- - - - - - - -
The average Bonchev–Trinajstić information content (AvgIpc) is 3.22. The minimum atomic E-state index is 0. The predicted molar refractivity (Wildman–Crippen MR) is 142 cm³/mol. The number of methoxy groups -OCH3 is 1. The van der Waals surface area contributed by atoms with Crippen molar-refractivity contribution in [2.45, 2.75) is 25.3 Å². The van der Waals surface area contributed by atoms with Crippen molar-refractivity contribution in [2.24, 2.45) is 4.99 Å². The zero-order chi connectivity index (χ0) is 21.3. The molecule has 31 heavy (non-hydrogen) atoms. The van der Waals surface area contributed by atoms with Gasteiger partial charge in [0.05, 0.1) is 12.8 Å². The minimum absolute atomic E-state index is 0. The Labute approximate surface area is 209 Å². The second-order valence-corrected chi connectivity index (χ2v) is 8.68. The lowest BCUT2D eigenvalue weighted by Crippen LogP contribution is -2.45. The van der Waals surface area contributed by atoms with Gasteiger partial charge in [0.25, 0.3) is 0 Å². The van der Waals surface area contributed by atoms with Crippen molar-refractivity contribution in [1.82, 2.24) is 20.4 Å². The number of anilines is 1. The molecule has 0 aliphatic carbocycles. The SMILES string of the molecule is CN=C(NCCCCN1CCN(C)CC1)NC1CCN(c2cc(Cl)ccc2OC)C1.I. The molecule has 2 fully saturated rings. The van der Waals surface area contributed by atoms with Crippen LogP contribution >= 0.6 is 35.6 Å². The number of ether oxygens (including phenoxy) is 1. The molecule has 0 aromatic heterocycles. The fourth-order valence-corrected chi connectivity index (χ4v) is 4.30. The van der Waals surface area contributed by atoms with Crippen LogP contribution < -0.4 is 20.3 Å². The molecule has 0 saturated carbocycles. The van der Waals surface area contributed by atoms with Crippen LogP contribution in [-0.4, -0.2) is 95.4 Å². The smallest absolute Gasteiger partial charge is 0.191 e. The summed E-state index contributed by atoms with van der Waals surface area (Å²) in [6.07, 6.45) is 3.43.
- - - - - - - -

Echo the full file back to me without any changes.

The average Bonchev–Trinajstić information content (AvgIpc) is 3.22. The minimum atomic E-state index is 0. The predicted molar refractivity (Wildman–Crippen MR) is 142 cm³/mol. The number of methoxy groups -OCH3 is 1. The van der Waals surface area contributed by atoms with Crippen molar-refractivity contribution in [2.45, 2.75) is 25.3 Å². The van der Waals surface area contributed by atoms with Crippen molar-refractivity contribution in [2.24, 2.45) is 4.99 Å². The zero-order chi connectivity index (χ0) is 21.3. The molecule has 31 heavy (non-hydrogen) atoms. The van der Waals surface area contributed by atoms with Gasteiger partial charge in [0.05, 0.1) is 12.8 Å². The minimum absolute atomic E-state index is 0. The Labute approximate surface area is 209 Å². The second-order valence-corrected chi connectivity index (χ2v) is 8.68. The lowest BCUT2D eigenvalue weighted by Crippen LogP contribution is -2.45. The van der Waals surface area contributed by atoms with Gasteiger partial charge in [0.25, 0.3) is 0 Å². The van der Waals surface area contributed by atoms with Crippen molar-refractivity contribution in [1.82, 2.24) is 20.4 Å². The number of anilines is 1. The molecule has 0 aliphatic carbocycles. The SMILES string of the molecule is CN=C(NCCCCN1CCN(C)CC1)NC1CCN(c2cc(Cl)ccc2OC)C1.I. The molecule has 2 fully saturated rings. The van der Waals surface area contributed by atoms with Crippen LogP contribution >= 0.6 is 35.6 Å². The number of ether oxygens (including phenoxy) is 1. The molecule has 0 aromatic heterocycles. The fourth-order valence-corrected chi connectivity index (χ4v) is 4.30. The van der Waals surface area contributed by atoms with Crippen LogP contribution < -0.4 is 20.3 Å². The molecule has 0 saturated carbocycles. The van der Waals surface area contributed by atoms with Crippen LogP contribution in [-0.4, -0.2) is 95.4 Å². The smallest absolute Gasteiger partial charge is 0.191 e. The summed E-state index contributed by atoms with van der Waals surface area (Å²) in [6.07, 6.45) is 3.43.